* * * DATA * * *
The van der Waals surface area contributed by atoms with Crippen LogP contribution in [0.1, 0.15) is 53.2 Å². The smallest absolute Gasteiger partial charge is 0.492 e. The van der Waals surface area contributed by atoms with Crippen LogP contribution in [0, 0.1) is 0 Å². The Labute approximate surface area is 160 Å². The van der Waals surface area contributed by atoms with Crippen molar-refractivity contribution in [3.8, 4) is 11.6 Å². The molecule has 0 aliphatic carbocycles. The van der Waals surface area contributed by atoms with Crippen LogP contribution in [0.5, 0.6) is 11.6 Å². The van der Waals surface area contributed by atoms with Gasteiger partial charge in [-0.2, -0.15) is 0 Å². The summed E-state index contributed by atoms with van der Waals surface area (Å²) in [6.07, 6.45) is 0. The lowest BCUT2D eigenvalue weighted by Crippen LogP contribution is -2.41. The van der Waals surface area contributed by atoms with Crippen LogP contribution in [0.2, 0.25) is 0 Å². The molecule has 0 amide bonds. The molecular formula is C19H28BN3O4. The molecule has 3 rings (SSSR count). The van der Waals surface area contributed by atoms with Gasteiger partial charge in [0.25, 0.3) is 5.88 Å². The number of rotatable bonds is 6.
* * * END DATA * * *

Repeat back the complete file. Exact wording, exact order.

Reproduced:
The van der Waals surface area contributed by atoms with Crippen LogP contribution in [0.1, 0.15) is 53.2 Å². The smallest absolute Gasteiger partial charge is 0.492 e. The van der Waals surface area contributed by atoms with Crippen LogP contribution in [0, 0.1) is 0 Å². The Labute approximate surface area is 160 Å². The van der Waals surface area contributed by atoms with Crippen molar-refractivity contribution in [3.8, 4) is 11.6 Å². The molecule has 0 aliphatic carbocycles. The van der Waals surface area contributed by atoms with Crippen LogP contribution in [0.5, 0.6) is 11.6 Å². The van der Waals surface area contributed by atoms with Gasteiger partial charge in [-0.2, -0.15) is 0 Å². The summed E-state index contributed by atoms with van der Waals surface area (Å²) in [6.07, 6.45) is 0. The lowest BCUT2D eigenvalue weighted by Crippen LogP contribution is -2.41. The van der Waals surface area contributed by atoms with Crippen LogP contribution in [0.2, 0.25) is 0 Å². The molecule has 0 amide bonds. The molecular formula is C19H28BN3O4. The molecule has 3 rings (SSSR count). The van der Waals surface area contributed by atoms with Gasteiger partial charge in [0.25, 0.3) is 5.88 Å². The number of rotatable bonds is 6.